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The Google Maps effect in Adobe Illustrator

Ralf Herrmann

A simple and effective way how to automatically merge and outline streets in maps drawn in Adobe Illustrator.

Drawing maps is a typical job of graphic designers and pretty much every designers knows how to do it. But not every map looks equally convincing. I always liked this special effect of online mapping services like Google Maps or OpenStreetMap, where roads are outlined but still reveal their connections. But this effect is not as often used for vector maps drawn in vector illustration apps like Illustrator. Maybe that is because there is no direct option which would allow the user to “outline an outline”.


I checked a lot of online mapping tutorials, but the ones which mentioned this effect recommended rather cumbersome methods to achieve it. Mostly they required an additional step, like combining all paths to one object or copying all paths to another layer and style those paths individually. But that would make later changes to the maps much harder or even impossible. More creative solutions used layer transparency settings so the overlaying outlines would knock each other out or simply cover the unwanted overlaps with even more outlines laid on top with layer styles …

But all these methods are work-arounds and have their flaws. What we really want is that Illustrator would take all our streets (usually drawn as outlines) and squares (usually drawn as fills), merge them together dynamically and draw an outline around it. And guess what, that’s actually possible and pretty easy to achieve — all we need to to is to combine two layer effects.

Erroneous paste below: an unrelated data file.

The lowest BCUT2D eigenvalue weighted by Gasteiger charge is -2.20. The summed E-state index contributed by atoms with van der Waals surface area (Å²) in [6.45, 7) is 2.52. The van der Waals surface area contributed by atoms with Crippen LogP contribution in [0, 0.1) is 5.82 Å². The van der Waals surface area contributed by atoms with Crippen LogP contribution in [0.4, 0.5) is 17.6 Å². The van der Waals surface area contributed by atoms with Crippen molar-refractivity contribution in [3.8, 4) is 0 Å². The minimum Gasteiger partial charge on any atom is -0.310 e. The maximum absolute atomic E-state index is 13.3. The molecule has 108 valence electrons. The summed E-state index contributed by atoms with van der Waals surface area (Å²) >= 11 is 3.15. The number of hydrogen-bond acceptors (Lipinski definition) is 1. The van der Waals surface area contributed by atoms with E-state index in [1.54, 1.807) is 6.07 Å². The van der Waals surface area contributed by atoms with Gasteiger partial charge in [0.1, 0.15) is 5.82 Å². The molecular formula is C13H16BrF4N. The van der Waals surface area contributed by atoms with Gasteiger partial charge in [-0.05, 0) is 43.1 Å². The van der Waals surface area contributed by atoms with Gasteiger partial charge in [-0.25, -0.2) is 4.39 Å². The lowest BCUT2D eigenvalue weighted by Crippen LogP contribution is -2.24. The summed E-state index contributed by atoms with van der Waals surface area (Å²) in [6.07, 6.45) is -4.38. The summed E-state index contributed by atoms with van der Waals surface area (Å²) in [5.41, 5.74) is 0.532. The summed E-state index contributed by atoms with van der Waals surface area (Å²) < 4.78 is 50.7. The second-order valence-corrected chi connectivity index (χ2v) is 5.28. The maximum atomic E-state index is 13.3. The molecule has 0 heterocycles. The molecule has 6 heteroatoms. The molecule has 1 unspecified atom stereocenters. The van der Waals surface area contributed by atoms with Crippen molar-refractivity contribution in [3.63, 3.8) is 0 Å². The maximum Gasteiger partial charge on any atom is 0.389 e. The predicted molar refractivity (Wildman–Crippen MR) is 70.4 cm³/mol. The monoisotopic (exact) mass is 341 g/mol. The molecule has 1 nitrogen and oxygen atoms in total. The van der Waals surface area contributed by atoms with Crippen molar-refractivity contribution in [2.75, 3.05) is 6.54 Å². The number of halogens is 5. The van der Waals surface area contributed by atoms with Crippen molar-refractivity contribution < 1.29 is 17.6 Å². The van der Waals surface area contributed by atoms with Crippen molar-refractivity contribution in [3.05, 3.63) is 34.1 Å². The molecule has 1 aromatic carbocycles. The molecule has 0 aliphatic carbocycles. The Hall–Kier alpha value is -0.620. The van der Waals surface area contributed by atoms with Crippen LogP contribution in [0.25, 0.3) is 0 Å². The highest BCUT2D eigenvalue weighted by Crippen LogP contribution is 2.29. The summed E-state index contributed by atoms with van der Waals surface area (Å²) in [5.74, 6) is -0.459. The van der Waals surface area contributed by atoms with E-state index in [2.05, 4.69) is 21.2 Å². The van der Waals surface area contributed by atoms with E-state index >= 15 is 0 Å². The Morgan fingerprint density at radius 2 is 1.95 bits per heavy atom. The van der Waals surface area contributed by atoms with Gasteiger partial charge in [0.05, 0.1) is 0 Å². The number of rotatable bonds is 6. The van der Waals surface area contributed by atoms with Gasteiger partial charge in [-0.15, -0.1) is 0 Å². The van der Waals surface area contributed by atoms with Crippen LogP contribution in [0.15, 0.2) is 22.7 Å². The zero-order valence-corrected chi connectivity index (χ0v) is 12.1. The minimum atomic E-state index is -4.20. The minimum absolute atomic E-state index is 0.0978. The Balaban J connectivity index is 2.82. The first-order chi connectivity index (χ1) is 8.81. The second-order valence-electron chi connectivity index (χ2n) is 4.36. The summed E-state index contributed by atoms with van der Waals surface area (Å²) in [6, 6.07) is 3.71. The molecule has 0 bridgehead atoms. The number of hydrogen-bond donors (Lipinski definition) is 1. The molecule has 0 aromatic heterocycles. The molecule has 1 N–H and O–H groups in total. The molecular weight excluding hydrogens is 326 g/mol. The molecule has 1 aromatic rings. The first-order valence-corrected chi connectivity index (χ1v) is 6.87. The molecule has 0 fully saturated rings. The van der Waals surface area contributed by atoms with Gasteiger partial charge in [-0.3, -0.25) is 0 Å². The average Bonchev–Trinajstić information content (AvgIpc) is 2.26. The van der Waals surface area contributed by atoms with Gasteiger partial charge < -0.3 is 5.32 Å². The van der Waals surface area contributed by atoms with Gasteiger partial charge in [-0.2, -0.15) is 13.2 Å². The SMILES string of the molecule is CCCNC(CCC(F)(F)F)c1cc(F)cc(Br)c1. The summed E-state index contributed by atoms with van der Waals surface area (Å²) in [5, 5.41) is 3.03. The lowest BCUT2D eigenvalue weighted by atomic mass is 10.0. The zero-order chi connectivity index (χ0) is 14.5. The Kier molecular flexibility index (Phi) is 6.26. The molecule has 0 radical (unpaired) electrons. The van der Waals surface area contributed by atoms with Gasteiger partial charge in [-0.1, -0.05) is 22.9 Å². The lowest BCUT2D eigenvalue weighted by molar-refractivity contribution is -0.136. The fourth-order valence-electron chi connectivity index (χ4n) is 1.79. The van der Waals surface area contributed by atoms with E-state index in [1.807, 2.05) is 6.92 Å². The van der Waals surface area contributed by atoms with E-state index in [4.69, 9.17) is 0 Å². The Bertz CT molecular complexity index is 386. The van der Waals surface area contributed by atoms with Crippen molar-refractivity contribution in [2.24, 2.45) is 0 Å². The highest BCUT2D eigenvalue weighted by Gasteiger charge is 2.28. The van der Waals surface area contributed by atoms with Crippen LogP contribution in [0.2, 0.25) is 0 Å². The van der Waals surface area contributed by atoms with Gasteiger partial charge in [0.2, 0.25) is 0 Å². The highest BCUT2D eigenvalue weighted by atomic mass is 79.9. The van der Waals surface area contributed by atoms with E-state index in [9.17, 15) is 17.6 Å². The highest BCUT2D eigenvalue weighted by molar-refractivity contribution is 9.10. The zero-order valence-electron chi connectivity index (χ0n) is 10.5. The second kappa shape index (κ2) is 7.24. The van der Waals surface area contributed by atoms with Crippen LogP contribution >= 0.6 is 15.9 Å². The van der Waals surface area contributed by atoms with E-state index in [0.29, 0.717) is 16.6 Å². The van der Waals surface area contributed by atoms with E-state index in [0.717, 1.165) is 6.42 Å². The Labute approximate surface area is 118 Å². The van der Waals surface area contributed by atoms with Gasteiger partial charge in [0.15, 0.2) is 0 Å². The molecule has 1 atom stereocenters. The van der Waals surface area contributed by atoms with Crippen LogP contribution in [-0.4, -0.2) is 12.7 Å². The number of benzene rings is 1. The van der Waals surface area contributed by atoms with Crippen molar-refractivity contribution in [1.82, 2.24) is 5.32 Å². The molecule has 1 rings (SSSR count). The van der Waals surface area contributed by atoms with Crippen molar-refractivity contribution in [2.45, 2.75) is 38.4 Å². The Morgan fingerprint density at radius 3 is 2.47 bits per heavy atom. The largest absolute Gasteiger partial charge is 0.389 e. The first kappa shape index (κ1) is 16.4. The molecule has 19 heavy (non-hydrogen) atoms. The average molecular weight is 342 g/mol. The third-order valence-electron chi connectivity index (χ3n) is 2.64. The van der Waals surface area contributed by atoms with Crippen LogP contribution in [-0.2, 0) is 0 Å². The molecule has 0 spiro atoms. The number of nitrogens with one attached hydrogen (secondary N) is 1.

An here is how you do it:

First, draw your streets and put them on a layer. If you have different kinds of roads, I would recommend to put each category on one separate layer. This makes styling, editing and selecting much easier. In every layer where you used outlines (e.g. all street layers), open the Appearance panel and add an effect: Path → Outline Stroke.

Now assign all these layers to a parent layer. This new layer will be used to create the outline around all objects in the child layers. Click on the circle beside the name of our parent layer in the Layer panel. Now you can add a new outline as layer style in the Appearance panel which will be applied to the outlines of all objects on our child layers. In this case, this even works for strokes, since we have applied the “Outline Stroke effect” before, which basically turns all outlines dynamically to filled objects. Your map should look something like this …


All objects have the outlines we want, but they are not merged yet. So still in the Appearance settings of our container layer, we add another effect: Pathfinder → Merge. And that’s it! All overlapping objects from all child layers will dynamically be merged together and outlined with an additional stroke. And all objects remain fully editable and you can continue to work in a true WYSIWYG mode.


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Thank you for the interesting article. 

Faced an incomprehensible problem. We work with maps, often the size of the Adobe Illustrator file - reaches 300-500 megabytes, only VECTOR.
Absolutely inexplicable - sometimes Illustrator version 10, CC, CS6, CS4 - work easily and quickly with a file of 300-400 megabytes. But it starts terribly  slow down with a file of 50-100 megabytes. The number of layers in the files usually does not exceed 10, the amount of text is about the
same, and the language and font are also  the same.



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